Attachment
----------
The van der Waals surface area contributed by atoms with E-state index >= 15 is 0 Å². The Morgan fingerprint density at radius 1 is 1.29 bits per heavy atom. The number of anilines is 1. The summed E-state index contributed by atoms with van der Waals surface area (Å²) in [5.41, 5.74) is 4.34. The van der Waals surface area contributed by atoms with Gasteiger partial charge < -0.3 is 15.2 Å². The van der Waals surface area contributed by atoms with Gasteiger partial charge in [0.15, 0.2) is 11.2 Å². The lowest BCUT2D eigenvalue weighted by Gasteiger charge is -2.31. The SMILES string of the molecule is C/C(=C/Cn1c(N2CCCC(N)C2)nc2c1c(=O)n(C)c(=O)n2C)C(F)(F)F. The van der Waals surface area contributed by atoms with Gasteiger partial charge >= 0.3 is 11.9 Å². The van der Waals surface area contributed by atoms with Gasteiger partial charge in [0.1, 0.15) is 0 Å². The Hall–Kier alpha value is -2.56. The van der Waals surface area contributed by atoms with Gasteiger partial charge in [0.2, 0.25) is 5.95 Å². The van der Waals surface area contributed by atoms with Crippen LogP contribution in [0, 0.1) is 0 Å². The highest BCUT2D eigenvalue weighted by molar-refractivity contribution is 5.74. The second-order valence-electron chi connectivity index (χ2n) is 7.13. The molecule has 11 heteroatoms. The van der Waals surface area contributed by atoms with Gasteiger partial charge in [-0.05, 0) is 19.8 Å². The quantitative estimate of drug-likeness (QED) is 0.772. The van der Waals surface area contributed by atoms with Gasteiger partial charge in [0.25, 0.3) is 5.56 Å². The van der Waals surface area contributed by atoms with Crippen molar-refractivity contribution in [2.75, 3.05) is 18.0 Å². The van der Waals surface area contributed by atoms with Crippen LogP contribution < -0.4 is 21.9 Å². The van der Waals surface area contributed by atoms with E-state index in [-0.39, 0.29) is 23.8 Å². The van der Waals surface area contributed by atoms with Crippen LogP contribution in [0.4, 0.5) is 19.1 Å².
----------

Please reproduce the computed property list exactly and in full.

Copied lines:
The van der Waals surface area contributed by atoms with E-state index >= 15 is 0 Å². The Morgan fingerprint density at radius 1 is 1.29 bits per heavy atom. The number of anilines is 1. The summed E-state index contributed by atoms with van der Waals surface area (Å²) in [5.41, 5.74) is 4.34. The van der Waals surface area contributed by atoms with Gasteiger partial charge < -0.3 is 15.2 Å². The van der Waals surface area contributed by atoms with Gasteiger partial charge in [0.15, 0.2) is 11.2 Å². The lowest BCUT2D eigenvalue weighted by Gasteiger charge is -2.31. The SMILES string of the molecule is C/C(=C/Cn1c(N2CCCC(N)C2)nc2c1c(=O)n(C)c(=O)n2C)C(F)(F)F. The van der Waals surface area contributed by atoms with Gasteiger partial charge >= 0.3 is 11.9 Å². The van der Waals surface area contributed by atoms with Gasteiger partial charge in [0.1, 0.15) is 0 Å². The Hall–Kier alpha value is -2.56. The van der Waals surface area contributed by atoms with Gasteiger partial charge in [0.2, 0.25) is 5.95 Å². The van der Waals surface area contributed by atoms with Crippen LogP contribution in [0, 0.1) is 0 Å². The highest BCUT2D eigenvalue weighted by molar-refractivity contribution is 5.74. The second-order valence-electron chi connectivity index (χ2n) is 7.13. The molecule has 11 heteroatoms. The van der Waals surface area contributed by atoms with Gasteiger partial charge in [-0.05, 0) is 19.8 Å². The quantitative estimate of drug-likeness (QED) is 0.772. The van der Waals surface area contributed by atoms with Gasteiger partial charge in [0.25, 0.3) is 5.56 Å². The van der Waals surface area contributed by atoms with Crippen molar-refractivity contribution in [2.75, 3.05) is 18.0 Å². The van der Waals surface area contributed by atoms with Crippen LogP contribution < -0.4 is 21.9 Å². The van der Waals surface area contributed by atoms with E-state index in [-0.39, 0.29) is 23.8 Å². The van der Waals surface area contributed by atoms with Crippen LogP contribution in [0.4, 0.5) is 19.1 Å².